THE MEAGER FAMILY.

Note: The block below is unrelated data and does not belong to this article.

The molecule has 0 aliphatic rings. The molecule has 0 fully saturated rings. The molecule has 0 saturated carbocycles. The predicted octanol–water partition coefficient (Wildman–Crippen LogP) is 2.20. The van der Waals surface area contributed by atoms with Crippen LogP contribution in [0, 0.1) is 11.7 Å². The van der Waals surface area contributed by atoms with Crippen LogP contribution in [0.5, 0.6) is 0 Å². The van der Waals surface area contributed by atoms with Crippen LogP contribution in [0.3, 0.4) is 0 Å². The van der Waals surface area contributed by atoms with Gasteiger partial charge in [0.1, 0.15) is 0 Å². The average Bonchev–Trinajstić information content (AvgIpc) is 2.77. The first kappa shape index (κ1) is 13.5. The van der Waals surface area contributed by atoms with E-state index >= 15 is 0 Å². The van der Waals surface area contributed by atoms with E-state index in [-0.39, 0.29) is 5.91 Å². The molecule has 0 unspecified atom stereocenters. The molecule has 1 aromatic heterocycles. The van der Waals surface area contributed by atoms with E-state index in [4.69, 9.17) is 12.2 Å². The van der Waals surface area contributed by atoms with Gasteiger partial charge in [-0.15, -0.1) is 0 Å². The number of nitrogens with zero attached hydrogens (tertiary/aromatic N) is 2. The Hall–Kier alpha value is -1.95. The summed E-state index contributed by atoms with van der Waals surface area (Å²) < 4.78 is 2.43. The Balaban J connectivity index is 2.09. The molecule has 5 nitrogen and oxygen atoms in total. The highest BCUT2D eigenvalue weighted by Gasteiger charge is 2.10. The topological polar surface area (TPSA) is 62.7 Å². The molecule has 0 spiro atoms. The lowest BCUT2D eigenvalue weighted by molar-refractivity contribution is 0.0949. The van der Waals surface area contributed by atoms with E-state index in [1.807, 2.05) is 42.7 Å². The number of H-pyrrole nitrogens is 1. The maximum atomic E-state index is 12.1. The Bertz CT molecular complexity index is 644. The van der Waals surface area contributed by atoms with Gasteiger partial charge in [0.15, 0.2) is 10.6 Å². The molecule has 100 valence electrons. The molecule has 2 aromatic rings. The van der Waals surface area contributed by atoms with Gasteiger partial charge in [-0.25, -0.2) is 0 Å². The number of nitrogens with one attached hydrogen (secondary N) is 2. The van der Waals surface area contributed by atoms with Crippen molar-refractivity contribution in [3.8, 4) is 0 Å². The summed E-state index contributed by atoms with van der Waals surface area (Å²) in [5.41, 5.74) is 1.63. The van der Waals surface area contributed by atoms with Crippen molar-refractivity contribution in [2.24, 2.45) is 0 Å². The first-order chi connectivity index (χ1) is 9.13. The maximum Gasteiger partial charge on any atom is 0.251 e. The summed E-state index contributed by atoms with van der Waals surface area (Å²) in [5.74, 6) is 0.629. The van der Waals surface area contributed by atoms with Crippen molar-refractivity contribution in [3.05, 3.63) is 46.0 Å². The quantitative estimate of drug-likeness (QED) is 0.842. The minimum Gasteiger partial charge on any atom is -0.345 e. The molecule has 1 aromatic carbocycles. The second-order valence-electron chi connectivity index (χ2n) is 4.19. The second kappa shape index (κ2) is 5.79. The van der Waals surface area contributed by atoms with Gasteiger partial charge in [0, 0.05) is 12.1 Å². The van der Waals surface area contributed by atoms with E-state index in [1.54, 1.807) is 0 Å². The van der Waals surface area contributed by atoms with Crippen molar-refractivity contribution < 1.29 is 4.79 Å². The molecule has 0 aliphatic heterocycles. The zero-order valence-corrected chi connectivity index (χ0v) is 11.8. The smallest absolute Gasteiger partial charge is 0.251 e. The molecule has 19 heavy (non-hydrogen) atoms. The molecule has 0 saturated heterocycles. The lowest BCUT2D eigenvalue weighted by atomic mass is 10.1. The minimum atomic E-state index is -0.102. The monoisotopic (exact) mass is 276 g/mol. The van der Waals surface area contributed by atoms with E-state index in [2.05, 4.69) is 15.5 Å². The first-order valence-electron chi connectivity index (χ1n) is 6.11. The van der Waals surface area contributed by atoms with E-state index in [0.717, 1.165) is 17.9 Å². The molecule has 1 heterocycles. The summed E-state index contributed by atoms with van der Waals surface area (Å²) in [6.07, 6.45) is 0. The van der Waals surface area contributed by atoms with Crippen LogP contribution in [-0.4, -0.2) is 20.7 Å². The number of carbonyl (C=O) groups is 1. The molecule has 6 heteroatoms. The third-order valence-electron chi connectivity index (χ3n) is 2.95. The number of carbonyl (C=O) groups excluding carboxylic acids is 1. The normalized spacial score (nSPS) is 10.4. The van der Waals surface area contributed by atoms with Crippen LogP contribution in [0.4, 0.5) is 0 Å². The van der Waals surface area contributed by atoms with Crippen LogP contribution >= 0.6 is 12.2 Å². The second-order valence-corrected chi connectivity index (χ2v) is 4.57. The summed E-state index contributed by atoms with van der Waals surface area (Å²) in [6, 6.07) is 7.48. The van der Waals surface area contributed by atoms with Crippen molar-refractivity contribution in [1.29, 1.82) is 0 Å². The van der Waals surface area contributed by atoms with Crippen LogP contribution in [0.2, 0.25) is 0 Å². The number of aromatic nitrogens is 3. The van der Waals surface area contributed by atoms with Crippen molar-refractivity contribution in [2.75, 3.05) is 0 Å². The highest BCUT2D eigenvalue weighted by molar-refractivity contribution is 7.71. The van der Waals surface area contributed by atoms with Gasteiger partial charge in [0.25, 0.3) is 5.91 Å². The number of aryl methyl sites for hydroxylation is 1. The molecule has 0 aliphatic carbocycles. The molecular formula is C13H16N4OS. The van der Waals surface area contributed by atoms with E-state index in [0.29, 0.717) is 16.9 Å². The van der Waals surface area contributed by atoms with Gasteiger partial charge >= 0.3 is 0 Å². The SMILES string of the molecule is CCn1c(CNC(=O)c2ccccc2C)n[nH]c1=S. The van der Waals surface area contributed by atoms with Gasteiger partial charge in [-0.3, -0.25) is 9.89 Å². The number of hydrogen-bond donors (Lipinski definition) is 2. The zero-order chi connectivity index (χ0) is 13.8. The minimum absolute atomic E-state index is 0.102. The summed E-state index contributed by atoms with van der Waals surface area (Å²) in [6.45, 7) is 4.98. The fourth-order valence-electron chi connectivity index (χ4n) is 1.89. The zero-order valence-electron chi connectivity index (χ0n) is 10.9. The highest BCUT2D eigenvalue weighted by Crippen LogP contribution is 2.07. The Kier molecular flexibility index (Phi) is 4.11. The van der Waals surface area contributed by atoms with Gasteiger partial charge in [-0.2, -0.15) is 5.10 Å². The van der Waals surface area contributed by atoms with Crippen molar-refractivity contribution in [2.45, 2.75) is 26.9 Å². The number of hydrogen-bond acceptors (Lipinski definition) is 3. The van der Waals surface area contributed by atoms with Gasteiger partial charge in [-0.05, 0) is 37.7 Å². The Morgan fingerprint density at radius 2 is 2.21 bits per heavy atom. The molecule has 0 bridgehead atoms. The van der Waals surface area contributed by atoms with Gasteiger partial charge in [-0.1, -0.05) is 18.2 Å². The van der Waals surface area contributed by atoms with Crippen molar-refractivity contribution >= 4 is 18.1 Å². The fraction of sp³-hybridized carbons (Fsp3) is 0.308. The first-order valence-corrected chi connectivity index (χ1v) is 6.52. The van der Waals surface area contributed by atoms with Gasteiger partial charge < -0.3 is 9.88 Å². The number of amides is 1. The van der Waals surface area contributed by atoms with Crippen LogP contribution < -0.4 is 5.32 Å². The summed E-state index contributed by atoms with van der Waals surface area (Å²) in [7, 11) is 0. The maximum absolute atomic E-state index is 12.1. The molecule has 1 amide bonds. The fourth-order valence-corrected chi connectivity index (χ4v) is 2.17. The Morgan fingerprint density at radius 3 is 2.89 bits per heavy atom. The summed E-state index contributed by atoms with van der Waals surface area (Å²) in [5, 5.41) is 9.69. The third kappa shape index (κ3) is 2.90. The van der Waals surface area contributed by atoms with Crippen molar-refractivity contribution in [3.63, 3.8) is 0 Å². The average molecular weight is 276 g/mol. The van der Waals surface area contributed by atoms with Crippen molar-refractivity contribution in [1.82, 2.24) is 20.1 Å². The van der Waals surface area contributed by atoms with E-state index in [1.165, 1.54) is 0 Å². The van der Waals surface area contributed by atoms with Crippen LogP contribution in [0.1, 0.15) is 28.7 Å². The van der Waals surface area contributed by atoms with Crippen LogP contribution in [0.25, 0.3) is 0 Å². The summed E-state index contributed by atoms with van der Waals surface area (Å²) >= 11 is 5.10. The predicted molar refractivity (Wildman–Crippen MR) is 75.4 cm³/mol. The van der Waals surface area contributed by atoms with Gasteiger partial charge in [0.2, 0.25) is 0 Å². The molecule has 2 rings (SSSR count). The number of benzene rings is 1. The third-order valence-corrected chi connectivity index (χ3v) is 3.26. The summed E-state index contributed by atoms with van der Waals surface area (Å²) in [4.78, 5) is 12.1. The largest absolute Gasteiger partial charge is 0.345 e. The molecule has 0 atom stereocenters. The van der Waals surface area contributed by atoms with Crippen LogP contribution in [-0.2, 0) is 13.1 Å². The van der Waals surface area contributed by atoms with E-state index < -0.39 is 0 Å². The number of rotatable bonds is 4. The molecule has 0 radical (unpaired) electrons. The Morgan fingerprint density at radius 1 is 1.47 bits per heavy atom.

Too Long; Didn't ReadOn the day after the committal a lady, who had got out of a cab at the corner of Northumberland Street, in the Marylebone Road, walked up that very uninviting street, and knocked at a door just opposite to the deadest part of the dead wall of the Marylebone Workhouse. Here lived Mrs. and Miss Meager,—and also on occasions Mr. Meager, who, however, was simply a trouble and annoyance in the world, going about to race-courses, and occasionally, perhaps, to worse places, and being of no slightest use to the two poor hard-worked women,—mother and daughter,—who endeavoured to get their living by letting lodgings. The task was difficult, for it is not everybody who likes to look out upon the dead wall of a workhouse, and they who do are disposed to think that their willingness that way should be considered in the rent. But Mr. Emilius, when the cruelty of his wife's friends deprived him of the short-lived luxury of his mansion in Lowndes Square, had found in Northumberland Street a congenial retreat, and had for a while trusted to Mrs. and Miss Meager for all his domestic comforts. Mr. Emilius was always a favourite with new friends, and had not as yet had his Northumberland Street gloss rubbed altogether off him when Mr. Bonteen was murdered. As it happened, on that night,—or rather early in the day, for Meager had returned to the bosom of his family after a somewhat prolonged absence in the provinces, and therefore the date had become specially remarkable in the Meager family from the double event,—Mr. Meager had declared that unless his wife could supply him with a five-pound note he must cut his throat instantly. His wife and daughter had regretted the necessity, but had declared the alternative to be out of the question. Whereupon Mr. Meager had endeavoured to force the lock of an old bureau with a carving-knife, and there had been some slight personal encounter,—after which he had had some gin and had gone to bed. Mrs. Meager remembered the day very well indeed, and Miss Meager, when the police came the next morning, had accounted for her black eye by a tragical account of a fall she had had against the bed-post in the dark. Up to that period Mr. Emilius had been everything that was sweet and good,—an excellent, eloquent clergyman, who was being ill-treated by his wife's wealthy relations, who was soft in his manners and civil in his words, and never gave more trouble than was necessary. The period, too, would have been one of comparative prosperity to the Meager ladies,—but for that inopportune return of the head of the family,—as two other lodgers had been inclined to look out upon the dead wall, or else into the cheerful back-yard; which circumstance came to have some bearing upon our story, as Mrs. Meager had been driven by the press of her increased household to let that good-natured Mr. Emilius know that if "he didn't mind it" the latch-key might be an accommodation on occasions. To give him his due, indeed, he had, when first taking the rooms, offered to give up the key when not intending to be out at night.